Gods Of Opar: Tales Of Lost Khokarsa by Philip José Farmer and Christopher Paul Carey (book review).

‘Gods Of Opar: Tales Of Lost Khokarsa’ by Philip José Farmer and Christopher Paul Carey collects, for the first time, all three novels of Farmer’s epic ‘Khokarsa Cycle’, including the hitherto unpublished concluding volume based on an outline by PJF and finished by Carey.


Khokarsa, a great empire that encompasses a good portion of ancient Africa circa 10,000BC, is the background for the adventures of two heroes. ‘Hadon Of Ancient Opar’ and ‘Flight To Opar’, both written by Farmer, relate the story of Hadon. He sets out for Khokarsa and takes part in the Great Games to win the hand of Queen Awineth and become the next King of Khokarsa. After his victory, he soon realises that the gods and goddesses have other plans for him. King Minruth, Awineth’s father, declares that Hadon has to go on an expedition to find the companions of the living god Sahhindar and escort them safely to Khokarsa before he will become the next king.

He is accompanied on his quest by some soldiers and the lone survivor of an earlier expedition into the Wild Lands and soon after, by his cousin Kwasin, exiled for defiling a priestess. After losing a lot of his men, Hadon hurries back to Khokarsa, only to discover that Minruth has used his absence to usurp the throne from his daughter and declare the goddess Kho no longer chief among the gods. Hadon, Kwasin and their entourage are thrown into jail. In the end of the first novel, Hadon escapes prison, together with other opponents of King Minruth, including rightful Queen Awineth. While fleeing, Kwasin gets separated from the rest of the escapees.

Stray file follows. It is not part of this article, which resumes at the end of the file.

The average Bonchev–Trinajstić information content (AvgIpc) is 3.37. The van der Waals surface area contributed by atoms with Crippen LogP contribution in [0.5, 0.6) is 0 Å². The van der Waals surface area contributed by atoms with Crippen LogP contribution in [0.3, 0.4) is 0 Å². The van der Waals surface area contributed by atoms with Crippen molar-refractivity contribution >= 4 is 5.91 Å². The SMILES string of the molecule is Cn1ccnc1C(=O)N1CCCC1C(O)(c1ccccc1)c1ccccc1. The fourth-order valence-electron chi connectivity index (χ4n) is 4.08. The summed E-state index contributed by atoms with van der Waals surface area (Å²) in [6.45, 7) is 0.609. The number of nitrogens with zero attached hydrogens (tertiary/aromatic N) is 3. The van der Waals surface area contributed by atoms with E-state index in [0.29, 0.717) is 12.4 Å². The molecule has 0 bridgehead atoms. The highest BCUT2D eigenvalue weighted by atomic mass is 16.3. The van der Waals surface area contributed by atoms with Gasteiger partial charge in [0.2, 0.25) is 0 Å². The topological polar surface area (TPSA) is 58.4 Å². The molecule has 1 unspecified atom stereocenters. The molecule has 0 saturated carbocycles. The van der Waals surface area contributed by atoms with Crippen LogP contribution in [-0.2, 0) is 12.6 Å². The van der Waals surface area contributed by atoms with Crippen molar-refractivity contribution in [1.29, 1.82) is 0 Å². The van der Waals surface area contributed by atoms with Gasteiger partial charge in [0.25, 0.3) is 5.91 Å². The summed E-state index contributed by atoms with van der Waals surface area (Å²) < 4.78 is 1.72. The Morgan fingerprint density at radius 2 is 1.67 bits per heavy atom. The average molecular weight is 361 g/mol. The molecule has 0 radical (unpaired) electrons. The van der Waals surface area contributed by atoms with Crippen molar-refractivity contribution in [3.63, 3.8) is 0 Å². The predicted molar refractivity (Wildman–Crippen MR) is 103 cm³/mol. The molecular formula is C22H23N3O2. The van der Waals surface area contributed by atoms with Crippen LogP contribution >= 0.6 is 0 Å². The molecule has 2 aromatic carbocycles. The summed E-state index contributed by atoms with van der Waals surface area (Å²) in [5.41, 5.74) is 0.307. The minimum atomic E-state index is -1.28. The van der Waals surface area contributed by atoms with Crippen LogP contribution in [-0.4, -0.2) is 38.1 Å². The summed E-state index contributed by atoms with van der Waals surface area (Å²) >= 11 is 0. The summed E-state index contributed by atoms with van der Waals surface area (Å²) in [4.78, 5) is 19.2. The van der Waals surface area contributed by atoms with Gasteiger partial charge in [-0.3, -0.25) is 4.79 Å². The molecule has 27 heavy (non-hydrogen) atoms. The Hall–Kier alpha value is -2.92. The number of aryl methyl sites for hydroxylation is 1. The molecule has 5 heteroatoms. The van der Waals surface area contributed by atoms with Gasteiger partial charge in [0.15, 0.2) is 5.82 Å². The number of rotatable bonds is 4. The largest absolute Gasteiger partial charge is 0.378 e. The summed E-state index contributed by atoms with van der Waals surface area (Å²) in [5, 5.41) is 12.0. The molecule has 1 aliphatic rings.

‘Flight To Opar’ narrates the adventures of Hadon, Lalila, Paga, Awineth and all the others on their way to Opar, whereas ‘The Song Of Kwasin’ relates the further rather epic adventures of Kwasin, following the separation from his cousin. A short epilogue concludes the third novel which tells us a little bit about events after its cataclysmic end and how the Africa of 10,000BC changed over the next millennia to become the Africa we know today.

Three maps showing Africa with the big inland sea, the island of Khokarsa and a more detailed map of Khokarsa form the lead-in to the three novels. The epilogue of the third novel is followed by a description of the maps and a chronology of Khokarsa from 12,000BC to the start of the first novel. The limited edition of the omnibus provides additional background to Khokarsa.

‘Gods Of Opar: Tales Of Lost Khokarsa’ is pulp fantasy in the best sense of the words. A fast-paced entertaining adventure literature in the tradition of Edgar Rice Burroughs and Henry Rider Haggard. Christopher Paul Carey was obviously the right choice for finishing Farmer’s outline and writing the third novel, at least I wouldn’t have noticed the change in authors. The cycles’ African setting distinguishes it from its more traditional northern European brethren. This exotic ambience combined with vivid descriptions of the localities, people and beasts make the novels interesting and fun to read. Despite two of the books being written over thirty years ago, they actually show no sign of their age. A must read for every fan of pulp literature and for all readers interested in fantasy with a slight twist.

Sven Scheurer

January 2014

(pub: Subterranean Press. 575 page deluxe hardback. Price: $ 45.00 (US). ISBN: 978-1-59606-471-3)

check out website: www.subterraneanpress.com

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